It was January 2016, in the middle of New York City’s biggest blizzard on record, when the Nashville rock-country band Those Darlins found themselves stranded in Brooklyn, trying in vain to finish their farewell tour. The group had spent ten years touring and recording together; it was time for something new. As the snow blanketed the East Coast, turning entire cities into crisp white silence, frontwoman Jessi Zazu and drummer Linwood Regensburg thought about their own blank slate in front of them. They had a plan: Take a month off, get some much-needed rest after this grueling run of gigs, then get straight back to work on a new album. The blank page never stayed blank for Jessi Zazu for very long; she was always relentlessly doing, bursting with ideas, whether she was painting or writing, mentoring young musicians in her community or leading grassroots activism initiatives. There were more songs to be sung, more notes to be played, more issues to shine a light on.
But just as the pair were set to begin their next project, Zazu was diagnosed with cervical cancer, and the project was put on hold. When they returned to it in earnest that summer, after finding out that her cancer had spread, they believed that having a creative outlet again would help. “I don’t know if she felt the same way or not,” Regensburg says, “but watching this situation play out in my head, it was like I was equating it to some kind of hero journey. This person, who I believe to be invincible, overcomes a dire circumstance and the writing and recording of the music is all just part of the legendary comeback story. But that’s not what ended up happening, unfortunately.”
A year after that snowstorm, as winter stretched into the spring and summer of 2017, Zazu and Regensburg would work under the moniker Mama Zu in fits and spurts, getting as much done as they could any time she felt well enough. When the pair first began collaborating, they had come up with a process of collaboration in which Zazu would send Regensburg a recording of lyrics she had written—sometimes in fragments, sometimes as a core of what the song would be—and he would build a demo around it. After she got sick, they found that the process synced with her treatment schedule. Zazu could send Regensburg a voice memo on a Monday, do chemo on a Tuesday, and in the following days that it took for her to recover, Regensburg could build a demo to send to her for feedback, ping-ponging back and forth until they felt they had enough to finish the tracks in the studio. By late summer, the pair had recorded and mixed an album to near-completion. Tragically, though, final work on the album was halted after Zazu passed away that September at the age of 28. The unfinished album was put back on the shelf. “After she died, I didn’t want to touch it,” Regensburg says. “I didn’t want to play the songs or listen to the songs, let alone finish them. It just seemed like such a daunting task with a lot of layers—there was a lot of work left to do, but then there was also this exhausting underlying emotional component that pops in and hangs around the moment I’d open a session.”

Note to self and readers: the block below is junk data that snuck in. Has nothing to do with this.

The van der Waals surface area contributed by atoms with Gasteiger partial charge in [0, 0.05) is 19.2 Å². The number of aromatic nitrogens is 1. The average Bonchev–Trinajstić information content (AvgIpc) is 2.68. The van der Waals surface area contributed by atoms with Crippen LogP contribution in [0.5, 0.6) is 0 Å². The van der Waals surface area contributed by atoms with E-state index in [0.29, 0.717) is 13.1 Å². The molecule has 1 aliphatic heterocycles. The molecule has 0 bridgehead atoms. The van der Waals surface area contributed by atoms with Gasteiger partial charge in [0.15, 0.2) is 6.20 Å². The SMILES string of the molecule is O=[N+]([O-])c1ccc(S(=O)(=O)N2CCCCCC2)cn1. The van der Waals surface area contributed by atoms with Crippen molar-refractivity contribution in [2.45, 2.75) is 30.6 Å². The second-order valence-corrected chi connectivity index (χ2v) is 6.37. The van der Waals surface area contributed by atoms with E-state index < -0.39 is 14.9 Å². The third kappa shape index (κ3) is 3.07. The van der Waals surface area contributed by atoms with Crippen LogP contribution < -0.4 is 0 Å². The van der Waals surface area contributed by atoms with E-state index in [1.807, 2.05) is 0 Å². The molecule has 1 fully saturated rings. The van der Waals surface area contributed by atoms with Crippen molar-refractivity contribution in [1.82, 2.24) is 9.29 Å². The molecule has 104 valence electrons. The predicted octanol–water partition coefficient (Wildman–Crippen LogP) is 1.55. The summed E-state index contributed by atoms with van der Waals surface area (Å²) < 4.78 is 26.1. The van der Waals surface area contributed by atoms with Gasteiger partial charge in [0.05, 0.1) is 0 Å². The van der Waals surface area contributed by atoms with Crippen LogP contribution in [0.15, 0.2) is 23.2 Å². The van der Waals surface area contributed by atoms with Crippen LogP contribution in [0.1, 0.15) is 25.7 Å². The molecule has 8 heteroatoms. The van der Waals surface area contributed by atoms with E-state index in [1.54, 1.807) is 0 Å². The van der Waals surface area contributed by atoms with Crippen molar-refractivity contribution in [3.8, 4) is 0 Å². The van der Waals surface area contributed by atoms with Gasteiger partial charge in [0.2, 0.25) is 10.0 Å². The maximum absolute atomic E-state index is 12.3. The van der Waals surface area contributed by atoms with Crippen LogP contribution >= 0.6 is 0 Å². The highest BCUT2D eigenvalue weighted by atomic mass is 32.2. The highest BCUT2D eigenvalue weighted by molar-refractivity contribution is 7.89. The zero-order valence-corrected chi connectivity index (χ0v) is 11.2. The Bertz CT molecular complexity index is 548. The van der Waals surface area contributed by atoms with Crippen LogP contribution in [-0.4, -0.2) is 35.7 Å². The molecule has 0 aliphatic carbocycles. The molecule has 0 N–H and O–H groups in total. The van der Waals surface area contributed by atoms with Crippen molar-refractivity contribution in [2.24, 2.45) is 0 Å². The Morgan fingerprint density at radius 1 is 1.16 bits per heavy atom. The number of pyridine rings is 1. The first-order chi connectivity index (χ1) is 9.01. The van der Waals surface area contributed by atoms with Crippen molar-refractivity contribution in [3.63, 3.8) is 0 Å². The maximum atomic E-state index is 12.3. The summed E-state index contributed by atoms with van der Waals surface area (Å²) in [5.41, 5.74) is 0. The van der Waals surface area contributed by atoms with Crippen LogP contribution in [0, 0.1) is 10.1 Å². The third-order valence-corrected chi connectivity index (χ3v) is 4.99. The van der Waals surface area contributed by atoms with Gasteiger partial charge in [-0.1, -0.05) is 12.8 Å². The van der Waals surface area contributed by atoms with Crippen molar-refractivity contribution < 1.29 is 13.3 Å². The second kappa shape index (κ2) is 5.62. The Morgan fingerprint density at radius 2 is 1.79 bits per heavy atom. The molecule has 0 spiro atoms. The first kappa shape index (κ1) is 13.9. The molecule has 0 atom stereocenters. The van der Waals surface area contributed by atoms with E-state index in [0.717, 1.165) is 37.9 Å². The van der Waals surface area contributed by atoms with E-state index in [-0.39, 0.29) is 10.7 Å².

Years passed. Distance grew. Healing began. By 2020, Regensburg felt ready to finish what they had started, he says, “both for her sake and for my own sanity level. I was the only person left with this project.” Working on their songs again was therapeutic, even if doing so brought on a new set of challenges as he both polished nearly-finished tracks and rebuilt songs out of disparate parts, from the drum track on an older, alternate recording to a simple phone demo. “It was a way of spending time with her, and kind of the only capacity in which I could,” he said. “But then, I was also left with a lot of creative choices without her. Even though I had played most of the instruments, it had still been a totally collaborative thing; if there was a part I played that she didn’t like, she was clear about that. If someone’s gone, you can still talk to them, but you can only assume what their feedback might be. So I was stuck with a lot of musical choices that I’d be working under the context of, I hope you like what I did here.”
The resulting album, QUILT FLOOR, out February 23rd on Thirty Tigers, is bursting at the seams with life, ferocious and fierce. The glory of QUILT FLOOR is that there’s no note of sickness or sorrow to be found in it; where all of Zazu’s songwriting was personal, rather than turn inward, her gaze—even during her greatest battle—was fixed firmly on the world around her. Colored by the aftermath of a new era in America, a period in which many were both grieving and galvanized, Zazu’s songwriting has perhaps only grown more relevant as time has passed. Men who behaved badly are returning from their supposed exile. People have forgotten how to treat others with kindness; if we’re not the main characters of our own stories, we’re the background players of someone else’s content. It seems as if, at any given moment, part of the world is on fire. There’s plenty of fury to be had at the present, but what good is it without faith in the future’s potential for change? Rejoice! Our times are terrible, as the artist Jenny Holzer once proclaimed—an ethos Zazu had in spades.